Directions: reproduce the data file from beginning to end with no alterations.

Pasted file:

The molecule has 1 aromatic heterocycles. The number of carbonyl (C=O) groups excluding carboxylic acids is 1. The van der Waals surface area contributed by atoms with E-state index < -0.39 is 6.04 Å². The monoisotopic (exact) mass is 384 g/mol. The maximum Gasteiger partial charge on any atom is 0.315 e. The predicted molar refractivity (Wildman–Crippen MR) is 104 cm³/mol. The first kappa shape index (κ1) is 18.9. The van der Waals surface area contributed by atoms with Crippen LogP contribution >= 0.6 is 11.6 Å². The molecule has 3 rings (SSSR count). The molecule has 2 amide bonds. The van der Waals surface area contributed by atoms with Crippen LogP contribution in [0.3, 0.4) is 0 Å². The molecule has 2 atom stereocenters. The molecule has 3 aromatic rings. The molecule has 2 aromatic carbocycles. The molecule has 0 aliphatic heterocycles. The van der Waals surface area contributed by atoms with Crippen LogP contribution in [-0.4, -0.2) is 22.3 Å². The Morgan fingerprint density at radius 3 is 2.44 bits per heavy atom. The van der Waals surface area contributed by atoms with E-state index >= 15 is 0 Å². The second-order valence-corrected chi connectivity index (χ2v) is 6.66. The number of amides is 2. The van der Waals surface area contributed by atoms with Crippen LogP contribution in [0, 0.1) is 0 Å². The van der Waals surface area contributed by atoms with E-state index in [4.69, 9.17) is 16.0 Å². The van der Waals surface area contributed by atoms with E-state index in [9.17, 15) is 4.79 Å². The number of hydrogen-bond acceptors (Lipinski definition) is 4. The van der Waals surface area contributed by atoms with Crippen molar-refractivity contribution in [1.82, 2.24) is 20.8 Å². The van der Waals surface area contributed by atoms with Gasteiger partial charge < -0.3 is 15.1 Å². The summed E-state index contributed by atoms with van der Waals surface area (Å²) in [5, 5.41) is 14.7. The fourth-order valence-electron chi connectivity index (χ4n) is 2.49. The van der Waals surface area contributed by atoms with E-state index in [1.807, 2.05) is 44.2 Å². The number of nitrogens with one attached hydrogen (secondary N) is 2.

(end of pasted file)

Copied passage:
The molecule has 1 aromatic heterocycles. The number of carbonyl (C=O) groups excluding carboxylic acids is 1. The van der Waals surface area contributed by atoms with E-state index < -0.39 is 6.04 Å². The monoisotopic (exact) mass is 384 g/mol. The maximum Gasteiger partial charge on any atom is 0.315 e. The predicted molar refractivity (Wildman–Crippen MR) is 104 cm³/mol. The first kappa shape index (κ1) is 18.9. The van der Waals surface area contributed by atoms with Crippen LogP contribution >= 0.6 is 11.6 Å². The molecule has 3 rings (SSSR count). The molecule has 2 amide bonds. The van der Waals surface area contributed by atoms with Crippen LogP contribution in [0.3, 0.4) is 0 Å². The molecule has 2 atom stereocenters. The molecule has 3 aromatic rings. The molecule has 2 aromatic carbocycles. The molecule has 0 aliphatic heterocycles. The van der Waals surface area contributed by atoms with Crippen LogP contribution in [-0.4, -0.2) is 22.3 Å². The Morgan fingerprint density at radius 3 is 2.44 bits per heavy atom. The van der Waals surface area contributed by atoms with E-state index >= 15 is 0 Å². The second-order valence-corrected chi connectivity index (χ2v) is 6.66. The number of amides is 2. The van der Waals surface area contributed by atoms with Crippen LogP contribution in [0, 0.1) is 0 Å². The van der Waals surface area contributed by atoms with E-state index in [4.69, 9.17) is 16.0 Å². The van der Waals surface area contributed by atoms with E-state index in [9.17, 15) is 4.79 Å². The number of hydrogen-bond acceptors (Lipinski definition) is 4. The van der Waals surface area contributed by atoms with Crippen molar-refractivity contribution in [1.82, 2.24) is 20.8 Å². The van der Waals surface area contributed by atoms with Gasteiger partial charge < -0.3 is 15.1 Å². The summed E-state index contributed by atoms with van der Waals surface area (Å²) in [5, 5.41) is 14.7. The fourth-order valence-electron chi connectivity index (χ4n) is 2.49. The van der Waals surface area contributed by atoms with E-state index in [1.807, 2.05) is 44.2 Å². The number of nitrogens with one attached hydrogen (secondary N) is 2.